Article Archive
September/October 2013

Pharmacological Prospects
for Alzheimer’s Treatment

By Norbert Myslinski, PhD
Today’s Geriatric Medicine
Vol. 6 No. 5 P. 10

Last year saw the failure of two major Alzheimer’s disease (AD) drug trials for solanezumab and bapineuzumab. Both are monoclonal antibodies that bind beta-amyloid.

With few exceptions, finding drugs to successfully treat AD has been wrought with failure since the middle of the last century. FDA-approved acetylcholinesterase inhibitors, such as Aricept, Razadyne, Cognex, and Exelon, only mask symptoms and do nothing to slow the steady and irreversible decline in brain function.

However, the future holds promise for new drugs with different mechanisms of action, some of which may even slow the disease process itself. They interact with nicotine receptors, secretases, microtubules, calcium channels, trophic factors, and other substances involved in AD.

Based on current clinical trials and reports presented at recent meetings, such as the Society for Neuroscience Convention and the International Conference on Alzheimer’s Disease, mechanisms being investigated that show promise in treating AD include those described below.

Beta-Amyloid Blockers
Beta-amyloid plaques are among the defining diagnostic markers for AD in people with dementia. Their buildup around neurons throughout the brain, especially in the hippocampus, is associated with the disease, even though some people with high levels exhibit no symptoms. Whether they are a cause or an effect remains controversial.

Drugs such as ELND005 (also called Scyllo-inositol) prevent the formation of beta-amyloid oligomers. ELND005 has been shown to inhibit the aggregation of beta-amyloid in transgenic mice, improve many AD-like phenotypes, and protect against cognitive decline.

Microtubule Stabilizers
Microtubules run along axons between cell bodies and axonal terminals and provide the main structure for anterograde and retrograde axonal transport. Normal tau protein is important for stabilizing microtubules inside neurons. When tau is compromised and the tubules become tangled, axonal transport is impaired and neurons die.

Epothilone is a microtubule-stabilizing agent that can cross the blood-brain barrier and compensate for impaired tau function. In research on models of tau disease, epothilone-treated mice performed better on memory tests and maintained healthier and more numerous hippocampal neurons.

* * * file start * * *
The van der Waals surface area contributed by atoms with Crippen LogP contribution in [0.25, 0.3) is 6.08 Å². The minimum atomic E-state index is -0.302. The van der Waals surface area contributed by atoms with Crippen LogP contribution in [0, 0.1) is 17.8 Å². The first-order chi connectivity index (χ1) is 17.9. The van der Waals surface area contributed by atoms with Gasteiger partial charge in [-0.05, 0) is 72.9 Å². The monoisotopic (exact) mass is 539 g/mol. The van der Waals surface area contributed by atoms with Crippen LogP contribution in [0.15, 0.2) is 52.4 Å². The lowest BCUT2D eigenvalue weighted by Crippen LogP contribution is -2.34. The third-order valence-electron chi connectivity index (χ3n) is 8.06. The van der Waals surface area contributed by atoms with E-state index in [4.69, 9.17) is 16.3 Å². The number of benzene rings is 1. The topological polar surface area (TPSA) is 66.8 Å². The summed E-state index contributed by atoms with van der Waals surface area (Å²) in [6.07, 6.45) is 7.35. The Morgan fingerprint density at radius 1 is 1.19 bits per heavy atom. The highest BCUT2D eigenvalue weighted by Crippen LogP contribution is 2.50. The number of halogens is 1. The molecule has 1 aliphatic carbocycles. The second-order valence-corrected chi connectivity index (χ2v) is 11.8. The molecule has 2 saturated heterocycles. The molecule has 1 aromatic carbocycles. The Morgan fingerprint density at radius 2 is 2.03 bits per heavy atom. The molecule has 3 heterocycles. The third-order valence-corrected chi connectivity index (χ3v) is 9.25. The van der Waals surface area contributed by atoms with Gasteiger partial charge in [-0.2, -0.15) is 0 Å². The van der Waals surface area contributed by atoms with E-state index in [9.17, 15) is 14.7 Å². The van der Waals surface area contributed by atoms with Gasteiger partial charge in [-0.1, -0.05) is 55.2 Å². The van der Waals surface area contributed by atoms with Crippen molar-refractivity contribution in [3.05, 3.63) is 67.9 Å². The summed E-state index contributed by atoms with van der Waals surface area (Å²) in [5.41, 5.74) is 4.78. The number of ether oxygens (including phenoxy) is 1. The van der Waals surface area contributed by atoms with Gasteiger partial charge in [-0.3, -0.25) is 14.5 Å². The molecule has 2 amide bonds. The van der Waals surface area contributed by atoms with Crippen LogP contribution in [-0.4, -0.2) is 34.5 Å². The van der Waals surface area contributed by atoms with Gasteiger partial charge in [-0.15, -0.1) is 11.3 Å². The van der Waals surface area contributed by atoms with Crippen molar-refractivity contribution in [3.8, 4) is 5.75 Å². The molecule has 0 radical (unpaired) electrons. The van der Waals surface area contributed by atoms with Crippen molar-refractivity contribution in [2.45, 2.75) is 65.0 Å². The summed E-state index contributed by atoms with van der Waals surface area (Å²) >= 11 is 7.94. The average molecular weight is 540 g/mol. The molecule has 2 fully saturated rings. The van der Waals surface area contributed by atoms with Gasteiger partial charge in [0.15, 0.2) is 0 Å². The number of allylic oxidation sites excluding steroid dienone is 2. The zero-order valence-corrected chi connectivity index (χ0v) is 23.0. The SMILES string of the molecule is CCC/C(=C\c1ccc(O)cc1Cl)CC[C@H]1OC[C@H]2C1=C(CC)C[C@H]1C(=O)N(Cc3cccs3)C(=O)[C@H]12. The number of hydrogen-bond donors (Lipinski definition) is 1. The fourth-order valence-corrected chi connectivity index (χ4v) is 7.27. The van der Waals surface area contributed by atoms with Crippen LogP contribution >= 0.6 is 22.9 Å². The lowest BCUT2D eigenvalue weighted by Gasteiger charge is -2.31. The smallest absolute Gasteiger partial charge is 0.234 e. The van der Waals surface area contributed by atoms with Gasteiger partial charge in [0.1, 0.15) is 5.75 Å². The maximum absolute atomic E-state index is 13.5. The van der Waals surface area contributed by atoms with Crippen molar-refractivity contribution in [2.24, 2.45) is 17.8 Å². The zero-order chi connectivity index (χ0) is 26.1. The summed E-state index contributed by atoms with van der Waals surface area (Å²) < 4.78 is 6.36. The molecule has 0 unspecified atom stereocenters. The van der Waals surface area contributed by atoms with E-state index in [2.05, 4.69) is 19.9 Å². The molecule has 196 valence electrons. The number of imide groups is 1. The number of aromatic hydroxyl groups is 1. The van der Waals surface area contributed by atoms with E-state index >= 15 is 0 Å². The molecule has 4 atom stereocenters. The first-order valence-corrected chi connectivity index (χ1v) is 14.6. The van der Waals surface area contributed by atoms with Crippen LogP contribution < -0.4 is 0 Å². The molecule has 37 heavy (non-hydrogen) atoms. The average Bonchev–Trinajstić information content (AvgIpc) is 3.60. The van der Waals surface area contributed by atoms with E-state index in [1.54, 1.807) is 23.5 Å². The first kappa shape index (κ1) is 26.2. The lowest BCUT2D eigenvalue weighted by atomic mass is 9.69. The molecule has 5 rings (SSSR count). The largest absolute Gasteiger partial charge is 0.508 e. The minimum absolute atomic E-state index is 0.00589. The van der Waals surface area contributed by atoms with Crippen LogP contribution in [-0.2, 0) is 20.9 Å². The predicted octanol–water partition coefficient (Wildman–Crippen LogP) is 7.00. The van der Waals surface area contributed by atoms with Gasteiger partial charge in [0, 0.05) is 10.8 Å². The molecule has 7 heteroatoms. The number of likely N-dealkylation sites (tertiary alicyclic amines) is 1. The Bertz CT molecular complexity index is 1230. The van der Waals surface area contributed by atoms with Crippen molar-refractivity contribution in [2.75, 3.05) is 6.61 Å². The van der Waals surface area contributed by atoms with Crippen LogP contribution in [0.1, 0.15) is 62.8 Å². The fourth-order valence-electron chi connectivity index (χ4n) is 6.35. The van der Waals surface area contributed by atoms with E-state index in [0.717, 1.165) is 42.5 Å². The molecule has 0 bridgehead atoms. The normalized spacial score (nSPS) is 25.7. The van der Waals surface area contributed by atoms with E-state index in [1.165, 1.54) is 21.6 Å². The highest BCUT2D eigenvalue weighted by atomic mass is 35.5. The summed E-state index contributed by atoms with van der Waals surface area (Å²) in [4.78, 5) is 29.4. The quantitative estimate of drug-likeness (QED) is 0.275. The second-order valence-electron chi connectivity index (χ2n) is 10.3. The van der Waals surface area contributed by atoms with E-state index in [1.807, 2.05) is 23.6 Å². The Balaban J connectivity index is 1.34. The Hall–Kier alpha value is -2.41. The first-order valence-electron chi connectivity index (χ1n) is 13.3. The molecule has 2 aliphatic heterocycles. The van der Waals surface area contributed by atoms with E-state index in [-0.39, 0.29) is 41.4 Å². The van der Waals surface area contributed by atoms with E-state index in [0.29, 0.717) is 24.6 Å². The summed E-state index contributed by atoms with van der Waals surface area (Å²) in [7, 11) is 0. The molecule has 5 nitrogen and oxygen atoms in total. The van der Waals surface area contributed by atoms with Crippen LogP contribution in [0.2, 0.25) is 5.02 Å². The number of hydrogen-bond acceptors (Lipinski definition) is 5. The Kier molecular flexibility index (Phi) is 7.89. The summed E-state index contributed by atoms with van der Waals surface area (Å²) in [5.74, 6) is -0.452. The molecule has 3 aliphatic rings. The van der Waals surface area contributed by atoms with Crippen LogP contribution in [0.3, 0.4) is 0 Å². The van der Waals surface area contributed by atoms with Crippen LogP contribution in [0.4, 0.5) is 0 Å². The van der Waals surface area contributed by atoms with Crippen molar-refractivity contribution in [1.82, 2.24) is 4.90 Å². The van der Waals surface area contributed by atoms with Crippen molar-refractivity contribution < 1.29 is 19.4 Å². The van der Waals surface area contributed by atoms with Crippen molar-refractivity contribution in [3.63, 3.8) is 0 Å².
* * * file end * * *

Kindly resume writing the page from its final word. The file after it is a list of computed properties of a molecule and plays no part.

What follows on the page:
Nicotine Receptor Activators
Neurons that release acetylcholine preferentially degenerate in AD. The receptors most affected by this degeneration are the nicotinic alpha 7 receptors. Selective nicotinic alpha 7 receptor agonists, such as RO5313534, restore the stimulation formerly supplied by acetylcholine.

Alpha 7 receptor agonists theoretically can interfere with the neurotoxic effects of beta-amyloid and prevent the cognitive decline of AD patients. RO5313534 has been shown to increase cholinergic transmission in the brain while being safer than current AD drug treatments.

Gamma-Secretase Inhibitors
Beta-amyloid is clipped from its parent compound, amyloid precursor protein (APP), by gamma-secretase. Some researchers believe that drugs that inhibit this enzyme could reduce beta-amyloid accumulation. The problem is that gamma-secretase also is involved in processing another protein, Notch, which has many critical biological functions.

However, imatinib, NIC5-15, and BMS-708163 have been shown to possess gamma-secretase inhibition properties that spare Notch. Imatinib works by inhibiting gamma-secretase activating protein, which promotes gamma-secretase binding to APP but not to Notch. It reduced beta-amyloid production up to 50% both in tissue samples and Alzheimer’s mice while having little effect on Notch processing.